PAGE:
Gamma Alpha started as a graduate scientific fraternity in the early part of the last century. In its beginnings, the group was a professional organization that held meetings and invited speakers. Gamma Alpha later bought a house over near the North Engels building. Rumor has it that the the university wanted to buy land, and the people who owned that land did not want to leave the neighborhood. The realtor asked Gamma Alpha if they wanted to move, and thus, Gamma Alpha moved to its current location. The house itself was built in circa 1919 and originally housed a single family and servants.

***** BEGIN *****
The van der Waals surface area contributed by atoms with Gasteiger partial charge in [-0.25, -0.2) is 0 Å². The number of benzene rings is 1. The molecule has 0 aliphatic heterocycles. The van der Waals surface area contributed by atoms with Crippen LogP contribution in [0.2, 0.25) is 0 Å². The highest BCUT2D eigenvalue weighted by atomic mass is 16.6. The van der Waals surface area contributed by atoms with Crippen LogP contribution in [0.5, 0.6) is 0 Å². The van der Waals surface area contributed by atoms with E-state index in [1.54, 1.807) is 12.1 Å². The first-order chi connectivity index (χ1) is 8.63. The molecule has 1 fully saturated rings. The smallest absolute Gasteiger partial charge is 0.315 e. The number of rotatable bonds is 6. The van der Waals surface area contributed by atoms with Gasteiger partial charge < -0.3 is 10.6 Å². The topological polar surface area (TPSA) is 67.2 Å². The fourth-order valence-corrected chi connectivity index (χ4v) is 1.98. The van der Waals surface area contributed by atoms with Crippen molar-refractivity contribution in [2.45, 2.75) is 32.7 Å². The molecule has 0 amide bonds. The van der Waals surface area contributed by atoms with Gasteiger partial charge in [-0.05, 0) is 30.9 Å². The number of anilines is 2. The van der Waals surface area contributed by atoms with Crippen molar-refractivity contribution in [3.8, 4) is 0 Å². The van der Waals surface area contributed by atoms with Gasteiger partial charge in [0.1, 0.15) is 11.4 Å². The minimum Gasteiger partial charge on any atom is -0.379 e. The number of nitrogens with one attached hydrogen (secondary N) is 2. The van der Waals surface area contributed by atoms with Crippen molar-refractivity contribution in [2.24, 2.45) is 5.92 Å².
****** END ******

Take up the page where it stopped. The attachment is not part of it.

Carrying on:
During the early years, Gamma Alpha housed up to 40 male Chemistry graduate students, who did not eat in the house. In the 1970s, Gamma Alpha became a fully-livable cooperative house, and now female and male students from different disciplines live here, each having their own room.
Gamma Alpha Ann Arbor is part of the “national” Gamma Alpha Graduate Scientific Society, which was founded in 1899. The Ann Arbor chapter was chartered on April 18, 1913. Notable members from the Ann Arbor chapter include Alexander Grant Ruthven, the president of the University of Michigan from 1929-1951. Once a organization with a dozen houses, Gamma Alpha has today only three chapters: Ann Arbor, Chicago, and Ithaca. You can read more information about the society in its Wikipedia article.